Stellar value!
     
  13. PaulP

    PaulP Gawd

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    That subscription is where they will make up for the low price. I'm guessing that the supplied charger is very slow, and that a fast charger is not cheap. There probably are not a lot of charging stations around either, so the subscription option will almost be mandatory for people that want to buy this car.
     
  14. lostinseganet

    lostinseganet [H]ard|Gawd

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    Will the car crumple up like a can of Vernors in stress tests?
     
  15. Spidey329

    Spidey329 [H]ardForum Junkie

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    Unique subscription, yes. Unique tech, no. They likely reverse engineered a Tesla for it, as I'm sure it still exists in some form.

    It's hard to compete with Chinese companies because they have government backing and don't give a damn about IP laws. That's how you get a Tesla for half the price. You spend nothing in R&D because you blatantly copy it. Same thing the Soviets used to do (even copying the repairs and design flaws).

    I understand companies want to go to the new frontier of China to capture that massive billion person market, but they seem to fail to realize the government there is not their friend. And any product that gets traction will be replaced in short order by a local company. So you're essentially wasting tons of money to build out infrastructure in a country for maybe a year's worth of lead time. Your only saving grace is if the copy is not well received by the people that can afford it and they want the authentic thing.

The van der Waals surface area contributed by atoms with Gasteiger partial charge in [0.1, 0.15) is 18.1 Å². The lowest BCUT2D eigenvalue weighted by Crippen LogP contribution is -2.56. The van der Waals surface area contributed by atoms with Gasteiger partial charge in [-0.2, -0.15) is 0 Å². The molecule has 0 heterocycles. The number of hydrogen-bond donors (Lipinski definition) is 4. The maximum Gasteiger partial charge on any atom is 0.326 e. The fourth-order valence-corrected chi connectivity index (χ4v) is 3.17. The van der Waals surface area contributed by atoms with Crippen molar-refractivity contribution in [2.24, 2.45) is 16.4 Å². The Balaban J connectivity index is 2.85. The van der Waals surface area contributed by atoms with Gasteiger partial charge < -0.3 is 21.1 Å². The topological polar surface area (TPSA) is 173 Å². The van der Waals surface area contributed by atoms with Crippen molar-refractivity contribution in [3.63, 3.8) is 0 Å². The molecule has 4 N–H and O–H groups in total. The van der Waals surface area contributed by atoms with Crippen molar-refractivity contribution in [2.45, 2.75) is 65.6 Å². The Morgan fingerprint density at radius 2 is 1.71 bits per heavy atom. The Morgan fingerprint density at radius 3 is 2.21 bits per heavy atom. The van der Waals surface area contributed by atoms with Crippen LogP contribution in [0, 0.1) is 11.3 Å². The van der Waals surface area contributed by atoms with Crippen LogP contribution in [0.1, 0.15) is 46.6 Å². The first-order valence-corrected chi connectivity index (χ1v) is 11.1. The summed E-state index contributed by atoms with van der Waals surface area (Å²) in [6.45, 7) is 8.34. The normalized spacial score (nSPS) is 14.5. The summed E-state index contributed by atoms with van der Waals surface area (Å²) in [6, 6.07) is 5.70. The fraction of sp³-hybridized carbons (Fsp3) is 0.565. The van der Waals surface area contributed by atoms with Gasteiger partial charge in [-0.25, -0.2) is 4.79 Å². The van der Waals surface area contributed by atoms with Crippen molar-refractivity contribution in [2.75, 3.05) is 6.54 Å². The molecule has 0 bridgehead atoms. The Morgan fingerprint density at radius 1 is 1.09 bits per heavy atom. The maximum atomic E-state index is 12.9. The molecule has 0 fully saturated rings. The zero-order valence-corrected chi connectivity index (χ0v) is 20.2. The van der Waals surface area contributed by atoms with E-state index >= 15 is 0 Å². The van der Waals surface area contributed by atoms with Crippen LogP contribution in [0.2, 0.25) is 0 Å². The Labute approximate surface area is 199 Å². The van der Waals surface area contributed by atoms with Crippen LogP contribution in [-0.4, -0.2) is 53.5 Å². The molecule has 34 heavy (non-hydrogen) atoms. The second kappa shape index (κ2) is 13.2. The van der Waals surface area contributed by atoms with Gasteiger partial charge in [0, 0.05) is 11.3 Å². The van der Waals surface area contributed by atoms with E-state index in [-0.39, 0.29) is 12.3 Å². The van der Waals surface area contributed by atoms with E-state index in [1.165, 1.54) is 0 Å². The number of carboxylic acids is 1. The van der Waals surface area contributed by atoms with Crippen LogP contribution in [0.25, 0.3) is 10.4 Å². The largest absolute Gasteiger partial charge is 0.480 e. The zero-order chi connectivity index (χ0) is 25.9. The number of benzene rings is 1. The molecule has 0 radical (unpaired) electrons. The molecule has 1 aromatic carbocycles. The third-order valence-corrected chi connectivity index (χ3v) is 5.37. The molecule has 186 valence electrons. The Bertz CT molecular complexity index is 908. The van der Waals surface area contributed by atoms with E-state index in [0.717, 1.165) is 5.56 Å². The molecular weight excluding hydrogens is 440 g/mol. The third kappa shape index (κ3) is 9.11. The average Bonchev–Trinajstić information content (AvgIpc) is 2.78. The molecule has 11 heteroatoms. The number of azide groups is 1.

16. elavanis

    elavanis n00b

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    People also fail to realize there are 2 Chinese parts. Those that are sold to the world and those that are sold the China. You can guess which on is the better quality ones.

    *I don't really have anything to back this up first hand but I've heard from two people who have dealt with production in China for the US say that they can't not use parts from those lines for anything destined for China. They need to be made a different line that is for China.
     
  17. tempertantrum

    tempertantrum Limp Gawd

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    Yeah, but Chinese standards and tolerances are... not nearly as tight. I know a ton of engineers who worked for companies that made things in China, only to have the Chinese factory managers either skimp out on or substitute cheaper parts/processes, or even come to them and say, "hey, give us the full schematics and we'll build it for cheaper and you can go home." (If you say no, eventually, they shut you down for some technicality, and then reopen a company without out you.)

    Edit: TL;DR: at least with American companies involved you get more oversight.
     
  18. focbde

    focbde Gawd

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    Source? If you open up a laptop these days and look at the battery, a huge amount are made in China.
    Ditto for many other other consumer goods. Panasonic-Sanyo are probably the biggest manufacturer at the moment and they've been slowly shifting production to China over the past years. Previously made in Japan (the cells at least), yes, but that's changing.
     
  19. focbde

    focbde Gawd

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    That's pretty funny. American companies don't have a great track record on oversight of their products made in China at all.
     
  20. Smashing Young Man

    Smashing Young Man [H]ard|Gawd

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    If you truly think China's safety standards are up to par, just peruse liveleak.com. Of particular infamy are their escalators which love the taste of human flesh.